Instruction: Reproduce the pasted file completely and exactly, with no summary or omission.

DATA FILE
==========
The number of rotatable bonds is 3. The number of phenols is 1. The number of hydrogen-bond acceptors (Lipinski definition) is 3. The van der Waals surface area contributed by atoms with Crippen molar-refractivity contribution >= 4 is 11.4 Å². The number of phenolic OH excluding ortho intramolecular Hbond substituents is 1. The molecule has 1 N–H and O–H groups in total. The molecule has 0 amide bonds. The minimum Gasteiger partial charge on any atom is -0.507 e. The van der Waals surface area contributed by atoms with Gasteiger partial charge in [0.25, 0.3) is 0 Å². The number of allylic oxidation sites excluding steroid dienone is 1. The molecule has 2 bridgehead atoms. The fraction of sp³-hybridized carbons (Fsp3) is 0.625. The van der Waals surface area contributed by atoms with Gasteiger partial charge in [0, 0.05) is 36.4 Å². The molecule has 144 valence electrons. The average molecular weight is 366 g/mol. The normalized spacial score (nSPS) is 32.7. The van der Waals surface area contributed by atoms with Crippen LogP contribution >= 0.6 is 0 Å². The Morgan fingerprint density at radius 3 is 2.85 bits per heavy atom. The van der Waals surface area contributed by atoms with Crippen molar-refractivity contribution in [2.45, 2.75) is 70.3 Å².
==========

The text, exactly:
The number of rotatable bonds is 3. The number of phenols is 1. The number of hydrogen-bond acceptors (Lipinski definition) is 3. The van der Waals surface area contributed by atoms with Crippen molar-refractivity contribution >= 4 is 11.4 Å². The number of phenolic OH excluding ortho intramolecular Hbond substituents is 1. The molecule has 1 N–H and O–H groups in total. The molecule has 0 amide bonds. The minimum Gasteiger partial charge on any atom is -0.507 e. The van der Waals surface area contributed by atoms with Gasteiger partial charge in [0.25, 0.3) is 0 Å². The number of allylic oxidation sites excluding steroid dienone is 1. The molecule has 2 bridgehead atoms. The fraction of sp³-hybridized carbons (Fsp3) is 0.625. The van der Waals surface area contributed by atoms with Gasteiger partial charge in [0, 0.05) is 36.4 Å². The molecule has 144 valence electrons. The average molecular weight is 366 g/mol. The normalized spacial score (nSPS) is 32.7. The van der Waals surface area contributed by atoms with Crippen LogP contribution >= 0.6 is 0 Å². The Morgan fingerprint density at radius 3 is 2.85 bits per heavy atom. The van der Waals surface area contributed by atoms with Crippen molar-refractivity contribution in [2.45, 2.75) is 70.3 Å².